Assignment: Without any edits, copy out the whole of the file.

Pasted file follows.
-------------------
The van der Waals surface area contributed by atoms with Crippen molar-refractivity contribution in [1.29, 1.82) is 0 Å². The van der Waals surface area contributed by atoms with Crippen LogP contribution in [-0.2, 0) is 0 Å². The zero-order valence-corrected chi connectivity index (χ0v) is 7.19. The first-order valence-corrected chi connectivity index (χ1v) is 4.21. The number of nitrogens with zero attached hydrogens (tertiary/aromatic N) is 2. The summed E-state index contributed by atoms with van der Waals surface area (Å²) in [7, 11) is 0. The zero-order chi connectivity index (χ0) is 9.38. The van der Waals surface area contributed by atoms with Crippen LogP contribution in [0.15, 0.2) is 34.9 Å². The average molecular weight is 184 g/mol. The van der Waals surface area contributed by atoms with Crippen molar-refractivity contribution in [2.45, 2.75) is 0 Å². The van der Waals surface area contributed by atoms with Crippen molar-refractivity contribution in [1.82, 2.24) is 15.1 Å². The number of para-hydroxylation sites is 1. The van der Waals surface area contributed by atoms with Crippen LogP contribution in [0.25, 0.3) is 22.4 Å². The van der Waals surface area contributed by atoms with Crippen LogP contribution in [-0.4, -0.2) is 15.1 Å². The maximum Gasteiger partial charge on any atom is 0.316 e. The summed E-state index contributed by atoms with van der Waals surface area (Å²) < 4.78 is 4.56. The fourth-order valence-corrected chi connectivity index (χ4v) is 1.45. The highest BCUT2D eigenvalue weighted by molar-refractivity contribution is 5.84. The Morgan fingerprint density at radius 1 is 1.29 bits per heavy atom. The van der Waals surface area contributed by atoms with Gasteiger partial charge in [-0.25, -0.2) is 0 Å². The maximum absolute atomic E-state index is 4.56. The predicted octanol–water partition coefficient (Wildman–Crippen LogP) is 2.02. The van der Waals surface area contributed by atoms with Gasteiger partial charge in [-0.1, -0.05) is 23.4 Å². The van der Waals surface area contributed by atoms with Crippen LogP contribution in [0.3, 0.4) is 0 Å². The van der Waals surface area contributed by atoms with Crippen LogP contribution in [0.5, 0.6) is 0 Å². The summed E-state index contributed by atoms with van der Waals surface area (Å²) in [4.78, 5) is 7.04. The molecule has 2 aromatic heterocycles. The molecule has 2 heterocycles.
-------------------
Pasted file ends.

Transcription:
The van der Waals surface area contributed by atoms with Crippen molar-refractivity contribution in [1.29, 1.82) is 0 Å². The van der Waals surface area contributed by atoms with Crippen LogP contribution in [-0.2, 0) is 0 Å². The zero-order valence-corrected chi connectivity index (χ0v) is 7.19. The first-order valence-corrected chi connectivity index (χ1v) is 4.21. The number of nitrogens with zero attached hydrogens (tertiary/aromatic N) is 2. The summed E-state index contributed by atoms with van der Waals surface area (Å²) in [7, 11) is 0. The zero-order chi connectivity index (χ0) is 9.38. The van der Waals surface area contributed by atoms with Crippen LogP contribution in [0.15, 0.2) is 34.9 Å². The average molecular weight is 184 g/mol. The van der Waals surface area contributed by atoms with Crippen molar-refractivity contribution in [2.45, 2.75) is 0 Å². The van der Waals surface area contributed by atoms with Crippen molar-refractivity contribution in [1.82, 2.24) is 15.1 Å². The number of para-hydroxylation sites is 1. The van der Waals surface area contributed by atoms with Crippen LogP contribution in [0.25, 0.3) is 22.4 Å². The van der Waals surface area contributed by atoms with Crippen LogP contribution in [-0.4, -0.2) is 15.1 Å². The maximum Gasteiger partial charge on any atom is 0.316 e. The summed E-state index contributed by atoms with van der Waals surface area (Å²) < 4.78 is 4.56. The fourth-order valence-corrected chi connectivity index (χ4v) is 1.45. The highest BCUT2D eigenvalue weighted by molar-refractivity contribution is 5.84. The Morgan fingerprint density at radius 1 is 1.29 bits per heavy atom. The van der Waals surface area contributed by atoms with Gasteiger partial charge in [-0.25, -0.2) is 0 Å². The maximum absolute atomic E-state index is 4.56. The predicted octanol–water partition coefficient (Wildman–Crippen LogP) is 2.02. The van der Waals surface area contributed by atoms with Gasteiger partial charge in [-0.1, -0.05) is 23.4 Å². The van der Waals surface area contributed by atoms with Crippen LogP contribution in [0.3, 0.4) is 0 Å². The van der Waals surface area contributed by atoms with Crippen LogP contribution in [0.5, 0.6) is 0 Å². The summed E-state index contributed by atoms with van der Waals surface area (Å²) in [4.78, 5) is 7.04. The molecule has 2 aromatic heterocycles. The molecule has 2 heterocycles.